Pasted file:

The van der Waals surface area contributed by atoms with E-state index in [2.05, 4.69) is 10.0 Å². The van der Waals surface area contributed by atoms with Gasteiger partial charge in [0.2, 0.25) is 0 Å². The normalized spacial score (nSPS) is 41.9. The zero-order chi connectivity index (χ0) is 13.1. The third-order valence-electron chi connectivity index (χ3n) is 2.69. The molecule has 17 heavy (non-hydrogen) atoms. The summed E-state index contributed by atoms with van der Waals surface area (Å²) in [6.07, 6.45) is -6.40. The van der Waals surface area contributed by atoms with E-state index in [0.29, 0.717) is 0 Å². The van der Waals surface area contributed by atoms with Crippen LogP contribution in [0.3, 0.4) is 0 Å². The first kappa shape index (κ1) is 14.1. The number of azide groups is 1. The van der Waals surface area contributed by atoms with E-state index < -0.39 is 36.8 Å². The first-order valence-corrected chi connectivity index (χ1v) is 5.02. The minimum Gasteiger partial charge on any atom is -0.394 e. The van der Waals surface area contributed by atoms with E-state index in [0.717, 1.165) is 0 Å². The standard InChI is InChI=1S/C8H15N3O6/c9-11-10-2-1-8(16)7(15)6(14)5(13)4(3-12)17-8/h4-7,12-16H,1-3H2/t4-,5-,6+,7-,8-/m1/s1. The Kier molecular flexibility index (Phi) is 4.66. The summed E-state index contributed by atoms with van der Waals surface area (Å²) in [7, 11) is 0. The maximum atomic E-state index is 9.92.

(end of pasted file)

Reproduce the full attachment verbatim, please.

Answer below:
The van der Waals surface area contributed by atoms with E-state index in [2.05, 4.69) is 10.0 Å². The van der Waals surface area contributed by atoms with Gasteiger partial charge in [0.2, 0.25) is 0 Å². The normalized spacial score (nSPS) is 41.9. The zero-order chi connectivity index (χ0) is 13.1. The third-order valence-electron chi connectivity index (χ3n) is 2.69. The molecule has 17 heavy (non-hydrogen) atoms. The summed E-state index contributed by atoms with van der Waals surface area (Å²) in [6.07, 6.45) is -6.40. The van der Waals surface area contributed by atoms with E-state index in [0.29, 0.717) is 0 Å². The van der Waals surface area contributed by atoms with Crippen LogP contribution in [0.3, 0.4) is 0 Å². The first kappa shape index (κ1) is 14.1. The number of azide groups is 1. The van der Waals surface area contributed by atoms with E-state index < -0.39 is 36.8 Å². The first-order valence-corrected chi connectivity index (χ1v) is 5.02. The minimum Gasteiger partial charge on any atom is -0.394 e. The van der Waals surface area contributed by atoms with E-state index in [0.717, 1.165) is 0 Å². The standard InChI is InChI=1S/C8H15N3O6/c9-11-10-2-1-8(16)7(15)6(14)5(13)4(3-12)17-8/h4-7,12-16H,1-3H2/t4-,5-,6+,7-,8-/m1/s1. The Kier molecular flexibility index (Phi) is 4.66. The summed E-state index contributed by atoms with van der Waals surface area (Å²) in [7, 11) is 0. The maximum atomic E-state index is 9.92.